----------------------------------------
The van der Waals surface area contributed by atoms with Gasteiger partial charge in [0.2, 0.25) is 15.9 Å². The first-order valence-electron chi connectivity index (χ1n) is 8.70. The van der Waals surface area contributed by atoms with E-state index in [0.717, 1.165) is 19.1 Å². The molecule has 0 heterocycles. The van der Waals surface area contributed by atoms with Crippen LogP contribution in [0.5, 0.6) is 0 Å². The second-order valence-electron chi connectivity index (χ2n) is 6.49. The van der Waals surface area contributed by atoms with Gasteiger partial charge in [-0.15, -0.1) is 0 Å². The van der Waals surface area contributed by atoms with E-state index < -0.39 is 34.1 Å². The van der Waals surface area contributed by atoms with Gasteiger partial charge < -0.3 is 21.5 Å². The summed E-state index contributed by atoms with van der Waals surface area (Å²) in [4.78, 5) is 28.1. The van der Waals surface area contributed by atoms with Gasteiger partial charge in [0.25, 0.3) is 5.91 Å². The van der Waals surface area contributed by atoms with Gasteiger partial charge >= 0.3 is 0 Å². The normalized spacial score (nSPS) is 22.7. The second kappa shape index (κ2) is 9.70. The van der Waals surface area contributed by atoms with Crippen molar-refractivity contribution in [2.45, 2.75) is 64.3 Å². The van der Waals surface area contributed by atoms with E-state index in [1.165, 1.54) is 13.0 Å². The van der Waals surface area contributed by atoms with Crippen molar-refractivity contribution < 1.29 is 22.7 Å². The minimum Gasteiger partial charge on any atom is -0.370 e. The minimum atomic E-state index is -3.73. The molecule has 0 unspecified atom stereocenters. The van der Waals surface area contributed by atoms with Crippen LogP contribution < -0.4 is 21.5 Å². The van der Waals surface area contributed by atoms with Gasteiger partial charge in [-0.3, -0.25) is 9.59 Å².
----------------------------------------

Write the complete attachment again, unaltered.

The van der Waals surface area contributed by atoms with Gasteiger partial charge in [0.2, 0.25) is 15.9 Å². The first-order valence-electron chi connectivity index (χ1n) is 8.70. The van der Waals surface area contributed by atoms with E-state index in [0.717, 1.165) is 19.1 Å². The molecule has 0 heterocycles. The van der Waals surface area contributed by atoms with Crippen LogP contribution in [0.5, 0.6) is 0 Å². The second-order valence-electron chi connectivity index (χ2n) is 6.49. The van der Waals surface area contributed by atoms with Gasteiger partial charge in [-0.15, -0.1) is 0 Å². The van der Waals surface area contributed by atoms with E-state index < -0.39 is 34.1 Å². The van der Waals surface area contributed by atoms with Gasteiger partial charge < -0.3 is 21.5 Å². The summed E-state index contributed by atoms with van der Waals surface area (Å²) in [4.78, 5) is 28.1. The van der Waals surface area contributed by atoms with Gasteiger partial charge in [0.25, 0.3) is 5.91 Å². The van der Waals surface area contributed by atoms with Gasteiger partial charge >= 0.3 is 0 Å². The normalized spacial score (nSPS) is 22.7. The second kappa shape index (κ2) is 9.70. The van der Waals surface area contributed by atoms with Crippen molar-refractivity contribution in [2.45, 2.75) is 64.3 Å². The van der Waals surface area contributed by atoms with E-state index in [1.165, 1.54) is 13.0 Å². The van der Waals surface area contributed by atoms with Crippen molar-refractivity contribution < 1.29 is 22.7 Å². The minimum Gasteiger partial charge on any atom is -0.370 e. The minimum atomic E-state index is -3.73. The molecule has 0 unspecified atom stereocenters. The van der Waals surface area contributed by atoms with Crippen LogP contribution < -0.4 is 21.5 Å². The van der Waals surface area contributed by atoms with Gasteiger partial charge in [-0.3, -0.25) is 9.59 Å².